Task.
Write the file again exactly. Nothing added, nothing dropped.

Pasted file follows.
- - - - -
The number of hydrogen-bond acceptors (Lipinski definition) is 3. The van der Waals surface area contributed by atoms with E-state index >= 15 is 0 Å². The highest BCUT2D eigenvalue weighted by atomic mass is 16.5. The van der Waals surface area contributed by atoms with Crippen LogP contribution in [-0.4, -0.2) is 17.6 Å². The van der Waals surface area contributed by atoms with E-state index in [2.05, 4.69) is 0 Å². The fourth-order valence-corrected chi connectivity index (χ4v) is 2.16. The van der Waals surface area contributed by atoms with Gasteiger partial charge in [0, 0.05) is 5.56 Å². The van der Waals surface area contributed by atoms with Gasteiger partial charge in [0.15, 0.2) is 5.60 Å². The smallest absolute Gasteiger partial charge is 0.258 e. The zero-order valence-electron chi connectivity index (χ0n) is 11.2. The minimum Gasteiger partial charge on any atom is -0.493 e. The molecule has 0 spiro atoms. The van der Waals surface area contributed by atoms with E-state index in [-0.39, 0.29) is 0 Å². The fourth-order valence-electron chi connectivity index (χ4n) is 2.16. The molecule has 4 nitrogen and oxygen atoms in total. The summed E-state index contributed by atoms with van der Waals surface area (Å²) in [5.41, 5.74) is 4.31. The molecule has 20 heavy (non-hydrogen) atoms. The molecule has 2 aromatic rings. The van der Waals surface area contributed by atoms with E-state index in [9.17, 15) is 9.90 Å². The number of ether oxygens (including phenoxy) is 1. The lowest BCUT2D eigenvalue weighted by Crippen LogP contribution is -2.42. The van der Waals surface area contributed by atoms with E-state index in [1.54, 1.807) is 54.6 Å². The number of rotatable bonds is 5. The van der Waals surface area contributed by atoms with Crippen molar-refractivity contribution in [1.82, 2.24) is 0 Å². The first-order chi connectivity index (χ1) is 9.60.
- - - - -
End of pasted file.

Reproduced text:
The number of hydrogen-bond acceptors (Lipinski definition) is 3. The van der Waals surface area contributed by atoms with E-state index >= 15 is 0 Å². The highest BCUT2D eigenvalue weighted by atomic mass is 16.5. The van der Waals surface area contributed by atoms with Crippen LogP contribution in [-0.4, -0.2) is 17.6 Å². The van der Waals surface area contributed by atoms with E-state index in [2.05, 4.69) is 0 Å². The fourth-order valence-corrected chi connectivity index (χ4v) is 2.16. The van der Waals surface area contributed by atoms with Gasteiger partial charge in [0, 0.05) is 5.56 Å². The van der Waals surface area contributed by atoms with Gasteiger partial charge in [0.15, 0.2) is 5.60 Å². The smallest absolute Gasteiger partial charge is 0.258 e. The zero-order valence-electron chi connectivity index (χ0n) is 11.2. The minimum Gasteiger partial charge on any atom is -0.493 e. The molecule has 0 spiro atoms. The van der Waals surface area contributed by atoms with E-state index in [-0.39, 0.29) is 0 Å². The fourth-order valence-electron chi connectivity index (χ4n) is 2.16. The molecule has 4 nitrogen and oxygen atoms in total. The summed E-state index contributed by atoms with van der Waals surface area (Å²) in [5.41, 5.74) is 4.31. The molecule has 20 heavy (non-hydrogen) atoms. The molecule has 2 aromatic rings. The van der Waals surface area contributed by atoms with E-state index in [9.17, 15) is 9.90 Å². The number of ether oxygens (including phenoxy) is 1. The lowest BCUT2D eigenvalue weighted by Crippen LogP contribution is -2.42. The van der Waals surface area contributed by atoms with E-state index in [1.54, 1.807) is 54.6 Å². The number of rotatable bonds is 5. The van der Waals surface area contributed by atoms with Crippen molar-refractivity contribution in [1.82, 2.24) is 0 Å². The first-order chi connectivity index (χ1) is 9.60.